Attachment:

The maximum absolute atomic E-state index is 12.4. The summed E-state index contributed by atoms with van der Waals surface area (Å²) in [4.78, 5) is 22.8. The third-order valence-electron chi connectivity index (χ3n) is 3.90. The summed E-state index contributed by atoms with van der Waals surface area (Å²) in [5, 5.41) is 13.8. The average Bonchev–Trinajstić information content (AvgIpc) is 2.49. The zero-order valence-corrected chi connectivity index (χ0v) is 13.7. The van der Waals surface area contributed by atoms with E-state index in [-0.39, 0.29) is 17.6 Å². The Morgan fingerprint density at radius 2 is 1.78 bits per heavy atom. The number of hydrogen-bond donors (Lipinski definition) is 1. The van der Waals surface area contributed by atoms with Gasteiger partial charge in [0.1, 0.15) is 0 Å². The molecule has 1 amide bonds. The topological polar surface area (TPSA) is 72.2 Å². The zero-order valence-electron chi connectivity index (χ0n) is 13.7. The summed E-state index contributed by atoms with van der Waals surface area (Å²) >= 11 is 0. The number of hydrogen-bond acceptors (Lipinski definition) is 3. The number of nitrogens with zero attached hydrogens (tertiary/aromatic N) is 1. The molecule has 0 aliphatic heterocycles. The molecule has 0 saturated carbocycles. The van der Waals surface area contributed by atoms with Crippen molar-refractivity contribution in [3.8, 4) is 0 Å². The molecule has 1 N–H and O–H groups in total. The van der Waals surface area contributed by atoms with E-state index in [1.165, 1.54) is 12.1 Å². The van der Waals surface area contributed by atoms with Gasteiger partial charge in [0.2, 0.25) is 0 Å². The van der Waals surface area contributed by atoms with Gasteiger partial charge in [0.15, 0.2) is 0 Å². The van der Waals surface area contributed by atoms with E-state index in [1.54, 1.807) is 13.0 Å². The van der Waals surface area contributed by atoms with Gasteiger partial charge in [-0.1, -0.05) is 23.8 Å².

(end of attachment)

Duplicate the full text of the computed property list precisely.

The maximum absolute atomic E-state index is 12.4. The summed E-state index contributed by atoms with van der Waals surface area (Å²) in [4.78, 5) is 22.8. The third-order valence-electron chi connectivity index (χ3n) is 3.90. The summed E-state index contributed by atoms with van der Waals surface area (Å²) in [5, 5.41) is 13.8. The average Bonchev–Trinajstić information content (AvgIpc) is 2.49. The zero-order valence-corrected chi connectivity index (χ0v) is 13.7. The van der Waals surface area contributed by atoms with E-state index in [-0.39, 0.29) is 17.6 Å². The Morgan fingerprint density at radius 2 is 1.78 bits per heavy atom. The number of hydrogen-bond donors (Lipinski definition) is 1. The van der Waals surface area contributed by atoms with Gasteiger partial charge in [0.1, 0.15) is 0 Å². The molecule has 1 amide bonds. The topological polar surface area (TPSA) is 72.2 Å². The zero-order valence-electron chi connectivity index (χ0n) is 13.7. The summed E-state index contributed by atoms with van der Waals surface area (Å²) >= 11 is 0. The number of hydrogen-bond acceptors (Lipinski definition) is 3. The number of nitrogens with zero attached hydrogens (tertiary/aromatic N) is 1. The molecule has 0 aliphatic heterocycles. The molecule has 0 saturated carbocycles. The van der Waals surface area contributed by atoms with Crippen molar-refractivity contribution in [3.8, 4) is 0 Å². The molecule has 1 N–H and O–H groups in total. The van der Waals surface area contributed by atoms with E-state index in [1.165, 1.54) is 12.1 Å². The van der Waals surface area contributed by atoms with Gasteiger partial charge in [0.2, 0.25) is 0 Å². The van der Waals surface area contributed by atoms with Gasteiger partial charge in [0.15, 0.2) is 0 Å². The van der Waals surface area contributed by atoms with E-state index in [1.54, 1.807) is 13.0 Å². The van der Waals surface area contributed by atoms with Gasteiger partial charge in [-0.1, -0.05) is 23.8 Å².